trol than Africans who retained their ancient freedom of movement. During
the fourth millennium bc, both Lower Egypt (the Delta) and Upper Egypt
(the narrow valley southwards to Aswan) practised a culture characterised by
exploitation of the ¬‚oodwaters, use of copper as well as ¬‚int, weaving of linen
cloth, trade with southwestern Asia, temples dedicated to deities like Horus
and Seth (later prominent in the Egyptian pantheon), a social strati¬cation


17
18 africans: the history of a continent




4. The impact of metals.
Impact of metals 19


displayed by the plain graves of commoners and the elaborate painted tombs
of the elite, and several small kingdoms with walled capitals of sun-dried brick.
How these kingdoms were uni¬ed remains obscure, but the ¬rst kings to rule
a united country gained power before 3100 bc and were buried at Abydos in
Upper Egypt.
This state, which lasted until the end of the Old Kingdom in c. 2160 bc, was
more centralised and authoritarian than its contemporaries in Mesopotamia.
Its power is often attributed to regulation of the irrigation system, but this was
not so. The Nile Valley had no such system. It depended on the natural ¬‚ood-
ing of the world™s most reliable river to produce a single annual grain crop, for
multicropping probably became signi¬cant only in postdynastic times. Works
were needed to control the ¬‚ood™s power, to remove obstacles to its expansion,
and to retain it on the land, but these were purely local works, directed by
local of¬cials like the provincial ˜canal-digger™ who was among Egypt™s earli-
est administrators. Pharaohs ceremonially inaugurated these works and their
Viziers claimed responsibility for them, but the Old Kingdom™s records do
not reveal a national bureaucracy dealing with irrigation; its natural tendency
was rather to strengthen the forces of provincial autonomy, which remained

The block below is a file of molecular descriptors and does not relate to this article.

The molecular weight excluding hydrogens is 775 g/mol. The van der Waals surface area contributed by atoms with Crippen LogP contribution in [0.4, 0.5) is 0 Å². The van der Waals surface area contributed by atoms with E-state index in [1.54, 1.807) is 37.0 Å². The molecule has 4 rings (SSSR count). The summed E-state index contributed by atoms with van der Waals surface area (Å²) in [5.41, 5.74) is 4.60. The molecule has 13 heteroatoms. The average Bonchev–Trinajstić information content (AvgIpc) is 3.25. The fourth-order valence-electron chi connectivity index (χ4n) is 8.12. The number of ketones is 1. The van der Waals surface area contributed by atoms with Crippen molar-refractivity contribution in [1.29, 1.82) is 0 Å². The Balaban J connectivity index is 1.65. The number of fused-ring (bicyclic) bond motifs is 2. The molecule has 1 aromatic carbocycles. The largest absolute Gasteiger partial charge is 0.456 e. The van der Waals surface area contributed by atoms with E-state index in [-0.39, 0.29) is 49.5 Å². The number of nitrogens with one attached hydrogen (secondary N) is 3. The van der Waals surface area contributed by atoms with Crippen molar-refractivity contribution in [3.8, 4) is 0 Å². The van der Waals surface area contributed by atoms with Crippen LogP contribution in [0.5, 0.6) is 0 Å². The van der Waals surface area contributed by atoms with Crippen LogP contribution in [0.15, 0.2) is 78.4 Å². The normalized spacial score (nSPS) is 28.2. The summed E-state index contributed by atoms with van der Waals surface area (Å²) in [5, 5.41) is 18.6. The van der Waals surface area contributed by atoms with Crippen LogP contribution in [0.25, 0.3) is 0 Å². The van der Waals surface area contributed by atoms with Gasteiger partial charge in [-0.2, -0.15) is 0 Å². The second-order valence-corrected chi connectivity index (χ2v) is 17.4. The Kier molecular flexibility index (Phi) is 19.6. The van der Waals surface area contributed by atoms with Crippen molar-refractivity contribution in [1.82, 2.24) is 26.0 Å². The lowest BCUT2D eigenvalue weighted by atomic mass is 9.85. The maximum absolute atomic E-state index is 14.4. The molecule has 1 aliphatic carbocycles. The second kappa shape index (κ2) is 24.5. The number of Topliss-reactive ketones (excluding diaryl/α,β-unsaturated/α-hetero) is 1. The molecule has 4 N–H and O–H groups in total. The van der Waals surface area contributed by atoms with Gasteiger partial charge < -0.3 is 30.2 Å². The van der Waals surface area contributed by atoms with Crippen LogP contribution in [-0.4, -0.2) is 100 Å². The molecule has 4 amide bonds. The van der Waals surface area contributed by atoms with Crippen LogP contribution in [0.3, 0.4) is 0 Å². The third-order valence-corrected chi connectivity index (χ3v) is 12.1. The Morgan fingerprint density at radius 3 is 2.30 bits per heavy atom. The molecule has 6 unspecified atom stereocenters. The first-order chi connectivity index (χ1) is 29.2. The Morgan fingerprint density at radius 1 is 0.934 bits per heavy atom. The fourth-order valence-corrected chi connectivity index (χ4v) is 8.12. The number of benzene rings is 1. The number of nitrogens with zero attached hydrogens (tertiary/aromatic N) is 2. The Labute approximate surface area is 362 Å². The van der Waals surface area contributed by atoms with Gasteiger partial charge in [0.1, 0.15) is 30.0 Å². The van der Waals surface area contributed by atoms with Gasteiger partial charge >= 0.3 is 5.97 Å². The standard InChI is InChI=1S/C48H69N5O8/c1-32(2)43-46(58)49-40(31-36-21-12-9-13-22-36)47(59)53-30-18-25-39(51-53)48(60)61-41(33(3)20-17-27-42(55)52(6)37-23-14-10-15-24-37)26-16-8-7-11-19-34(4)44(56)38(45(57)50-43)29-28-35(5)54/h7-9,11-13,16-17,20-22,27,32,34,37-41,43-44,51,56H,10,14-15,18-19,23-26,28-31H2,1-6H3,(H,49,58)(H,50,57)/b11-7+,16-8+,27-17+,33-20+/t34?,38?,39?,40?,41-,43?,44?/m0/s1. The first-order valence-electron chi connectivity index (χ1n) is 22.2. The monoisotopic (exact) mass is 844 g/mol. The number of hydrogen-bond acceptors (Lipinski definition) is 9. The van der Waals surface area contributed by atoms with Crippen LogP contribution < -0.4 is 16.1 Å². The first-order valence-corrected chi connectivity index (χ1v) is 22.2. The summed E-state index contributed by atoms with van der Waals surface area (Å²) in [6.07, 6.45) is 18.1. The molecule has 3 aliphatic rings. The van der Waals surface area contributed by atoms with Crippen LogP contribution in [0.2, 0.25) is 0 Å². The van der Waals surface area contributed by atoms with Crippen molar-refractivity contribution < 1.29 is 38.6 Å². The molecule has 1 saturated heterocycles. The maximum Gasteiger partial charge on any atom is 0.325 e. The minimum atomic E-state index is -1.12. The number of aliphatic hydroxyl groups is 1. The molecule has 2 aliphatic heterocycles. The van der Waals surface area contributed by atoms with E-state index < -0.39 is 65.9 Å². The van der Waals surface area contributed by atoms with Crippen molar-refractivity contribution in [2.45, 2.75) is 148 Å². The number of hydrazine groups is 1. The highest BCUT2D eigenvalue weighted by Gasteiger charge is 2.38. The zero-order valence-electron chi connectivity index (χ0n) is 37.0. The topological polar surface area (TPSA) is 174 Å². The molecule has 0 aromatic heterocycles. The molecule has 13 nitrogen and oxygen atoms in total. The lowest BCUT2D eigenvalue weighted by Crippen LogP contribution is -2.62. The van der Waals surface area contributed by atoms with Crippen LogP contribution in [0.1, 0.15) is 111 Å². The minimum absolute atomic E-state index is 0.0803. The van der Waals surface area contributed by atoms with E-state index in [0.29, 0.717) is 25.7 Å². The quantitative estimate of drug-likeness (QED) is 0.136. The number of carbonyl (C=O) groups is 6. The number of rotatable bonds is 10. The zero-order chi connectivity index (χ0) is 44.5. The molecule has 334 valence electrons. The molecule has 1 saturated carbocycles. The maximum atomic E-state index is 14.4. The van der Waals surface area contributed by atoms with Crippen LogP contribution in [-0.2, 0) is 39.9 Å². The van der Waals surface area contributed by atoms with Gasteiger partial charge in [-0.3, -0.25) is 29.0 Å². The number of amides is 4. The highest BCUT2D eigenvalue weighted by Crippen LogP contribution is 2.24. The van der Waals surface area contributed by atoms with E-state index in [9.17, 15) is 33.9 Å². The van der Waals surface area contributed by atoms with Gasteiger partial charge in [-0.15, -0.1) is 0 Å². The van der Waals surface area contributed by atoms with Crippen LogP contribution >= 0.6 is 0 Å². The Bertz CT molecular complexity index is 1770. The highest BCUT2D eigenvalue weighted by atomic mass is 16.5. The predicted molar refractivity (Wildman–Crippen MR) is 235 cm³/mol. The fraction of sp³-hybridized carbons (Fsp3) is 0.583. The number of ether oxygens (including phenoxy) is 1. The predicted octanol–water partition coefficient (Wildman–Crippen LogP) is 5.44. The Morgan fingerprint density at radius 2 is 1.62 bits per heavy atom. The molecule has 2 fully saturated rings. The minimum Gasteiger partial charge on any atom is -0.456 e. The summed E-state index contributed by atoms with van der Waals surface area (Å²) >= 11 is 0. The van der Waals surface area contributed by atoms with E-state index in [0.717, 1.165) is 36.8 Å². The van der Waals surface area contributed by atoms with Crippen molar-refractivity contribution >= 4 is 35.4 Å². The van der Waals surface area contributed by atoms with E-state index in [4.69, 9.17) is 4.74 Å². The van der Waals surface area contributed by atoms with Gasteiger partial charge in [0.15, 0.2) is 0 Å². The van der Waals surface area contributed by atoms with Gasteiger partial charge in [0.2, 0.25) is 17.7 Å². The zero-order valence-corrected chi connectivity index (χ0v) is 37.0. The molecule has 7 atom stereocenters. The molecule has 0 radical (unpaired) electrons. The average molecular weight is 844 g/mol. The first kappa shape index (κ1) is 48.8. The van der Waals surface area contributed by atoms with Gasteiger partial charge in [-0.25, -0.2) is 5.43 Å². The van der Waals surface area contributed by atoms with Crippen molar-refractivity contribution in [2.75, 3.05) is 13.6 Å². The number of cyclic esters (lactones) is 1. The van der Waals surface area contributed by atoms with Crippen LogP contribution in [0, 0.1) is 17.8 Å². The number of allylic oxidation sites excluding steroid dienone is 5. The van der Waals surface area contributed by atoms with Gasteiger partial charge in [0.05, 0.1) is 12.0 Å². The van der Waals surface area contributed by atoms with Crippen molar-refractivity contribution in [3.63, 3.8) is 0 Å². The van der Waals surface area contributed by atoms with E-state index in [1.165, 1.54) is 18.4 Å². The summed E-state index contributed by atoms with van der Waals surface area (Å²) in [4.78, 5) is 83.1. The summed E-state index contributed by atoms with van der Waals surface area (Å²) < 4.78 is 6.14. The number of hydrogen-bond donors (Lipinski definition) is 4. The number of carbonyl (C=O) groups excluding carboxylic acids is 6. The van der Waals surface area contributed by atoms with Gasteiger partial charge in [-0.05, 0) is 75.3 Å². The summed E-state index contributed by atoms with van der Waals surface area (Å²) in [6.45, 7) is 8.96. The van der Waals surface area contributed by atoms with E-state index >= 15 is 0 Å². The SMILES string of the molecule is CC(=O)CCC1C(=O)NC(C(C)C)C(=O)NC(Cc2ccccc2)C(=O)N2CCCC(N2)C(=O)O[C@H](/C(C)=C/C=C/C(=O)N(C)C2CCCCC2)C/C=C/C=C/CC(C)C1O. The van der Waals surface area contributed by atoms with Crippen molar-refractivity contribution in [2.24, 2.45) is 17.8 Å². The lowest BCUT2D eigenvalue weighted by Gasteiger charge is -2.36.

powerful throughout Egyptian history and on three occasions “ the so-called
intermediate periods “ triumphed temporarily over political unity.
The connections between irrigated agriculture and pharaonic rule were
rather the system™s productivity “ it has been estimated that peasants could
produce three times their domestic requirements “ its capacity to support a
ruling class, the peasant™s need for order and his vulnerability to exploitation,
the state™s capacity to transport agricultural surplus by water and later to store
it, and especially the temptation that the surplus offered to those greedy for
wealth and power. Pharaohs exercised control by military, administrative, and
ideological means. They were depicted as conquerors, but their agents were
shown as scribes, using their monopoly of the newly invented skill of literacy to
repress autonomy elsewhere in society. ˜Be a scribe™, counselled an ancient text.
˜Your limbs will be sleek, your hands will grow soft.™ These of¬cials collected
tax, sometimes with much brutality; in later centuries the rate seems to have
been one-tenth of the harvest. They propagated the royal culture whose gradual
replacement of provincial traditions was the chief achievement of early dynas-
ties. During the dry season, they managed the rotating gangs of conscripted
peasants who built the gigantic public works of the Old Kingdom, not irriga-
tion channels but the pharaohs™ pyramid-tombs. The largest, built by Pharaoh
Khufu (Cheops) in the mid third millennium bc, was 147 metres high and
contained 2,300,000 stone blocks averaging some 2.5 tonnes. As the pyramids
rose, so peasant tombs disappeared almost entirely from cemeteries, suggest-
ing impoverishment by central power. Pharaohs were semidivine, could alone
communicate directly with the gods, were responsible for the regular operation
20 africans: the history of a continent



of the natural order, and had been preceded on their throne by gods in unbroken
succession since the creation. Although modern research is revealing dynastic
Egypt as a more ¬‚uid society than of¬cial ideologies suggested, with a lively